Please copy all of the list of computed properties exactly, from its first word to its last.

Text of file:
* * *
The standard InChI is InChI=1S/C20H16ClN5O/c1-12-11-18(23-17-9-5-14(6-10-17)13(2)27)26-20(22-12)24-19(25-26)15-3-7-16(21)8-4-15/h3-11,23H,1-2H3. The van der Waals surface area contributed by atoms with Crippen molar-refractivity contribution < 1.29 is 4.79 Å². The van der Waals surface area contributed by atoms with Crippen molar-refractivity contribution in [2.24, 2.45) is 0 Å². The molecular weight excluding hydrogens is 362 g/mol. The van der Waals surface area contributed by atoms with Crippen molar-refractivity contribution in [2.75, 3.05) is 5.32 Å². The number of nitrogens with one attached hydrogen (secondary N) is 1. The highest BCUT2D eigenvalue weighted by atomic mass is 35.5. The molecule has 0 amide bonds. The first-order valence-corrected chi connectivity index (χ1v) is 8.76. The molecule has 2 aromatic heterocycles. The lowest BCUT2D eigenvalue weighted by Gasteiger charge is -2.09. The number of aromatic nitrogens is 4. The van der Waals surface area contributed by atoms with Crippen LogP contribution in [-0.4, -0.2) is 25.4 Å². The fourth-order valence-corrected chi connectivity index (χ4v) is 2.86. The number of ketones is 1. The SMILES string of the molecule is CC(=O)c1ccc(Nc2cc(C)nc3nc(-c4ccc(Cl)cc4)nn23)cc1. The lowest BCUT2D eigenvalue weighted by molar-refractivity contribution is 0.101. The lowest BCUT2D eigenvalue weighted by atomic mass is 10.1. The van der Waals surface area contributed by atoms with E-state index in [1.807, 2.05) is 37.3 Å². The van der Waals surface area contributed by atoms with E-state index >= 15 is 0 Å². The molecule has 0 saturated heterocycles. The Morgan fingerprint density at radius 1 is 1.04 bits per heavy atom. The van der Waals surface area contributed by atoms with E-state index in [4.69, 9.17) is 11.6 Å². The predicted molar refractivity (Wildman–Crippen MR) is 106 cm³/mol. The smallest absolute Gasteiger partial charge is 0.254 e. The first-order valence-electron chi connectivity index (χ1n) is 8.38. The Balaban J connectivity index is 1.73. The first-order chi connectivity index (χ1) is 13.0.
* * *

The standard InChI is InChI=1S/C20H16ClN5O/c1-12-11-18(23-17-9-5-14(6-10-17)13(2)27)26-20(22-12)24-19(25-26)15-3-7-16(21)8-4-15/h3-11,23H,1-2H3. The van der Waals surface area contributed by atoms with Crippen molar-refractivity contribution < 1.29 is 4.79 Å². The van der Waals surface area contributed by atoms with Crippen molar-refractivity contribution in [2.24, 2.45) is 0 Å². The molecular weight excluding hydrogens is 362 g/mol. The van der Waals surface area contributed by atoms with Crippen molar-refractivity contribution in [2.75, 3.05) is 5.32 Å². The number of nitrogens with one attached hydrogen (secondary N) is 1. The highest BCUT2D eigenvalue weighted by atomic mass is 35.5. The molecule has 0 amide bonds. The first-order valence-corrected chi connectivity index (χ1v) is 8.76. The molecule has 2 aromatic heterocycles. The lowest BCUT2D eigenvalue weighted by Gasteiger charge is -2.09. The number of aromatic nitrogens is 4. The van der Waals surface area contributed by atoms with Crippen LogP contribution in [-0.4, -0.2) is 25.4 Å². The fourth-order valence-corrected chi connectivity index (χ4v) is 2.86. The number of ketones is 1. The SMILES string of the molecule is CC(=O)c1ccc(Nc2cc(C)nc3nc(-c4ccc(Cl)cc4)nn23)cc1. The lowest BCUT2D eigenvalue weighted by molar-refractivity contribution is 0.101. The lowest BCUT2D eigenvalue weighted by atomic mass is 10.1. The van der Waals surface area contributed by atoms with E-state index in [1.807, 2.05) is 37.3 Å². The van der Waals surface area contributed by atoms with E-state index >= 15 is 0 Å². The molecule has 0 saturated heterocycles. The Morgan fingerprint density at radius 1 is 1.04 bits per heavy atom. The van der Waals surface area contributed by atoms with E-state index in [4.69, 9.17) is 11.6 Å². The predicted molar refractivity (Wildman–Crippen MR) is 106 cm³/mol. The smallest absolute Gasteiger partial charge is 0.254 e. The first-order valence-electron chi connectivity index (χ1n) is 8.38. The Balaban J connectivity index is 1.73. The first-order chi connectivity index (χ1) is 13.0.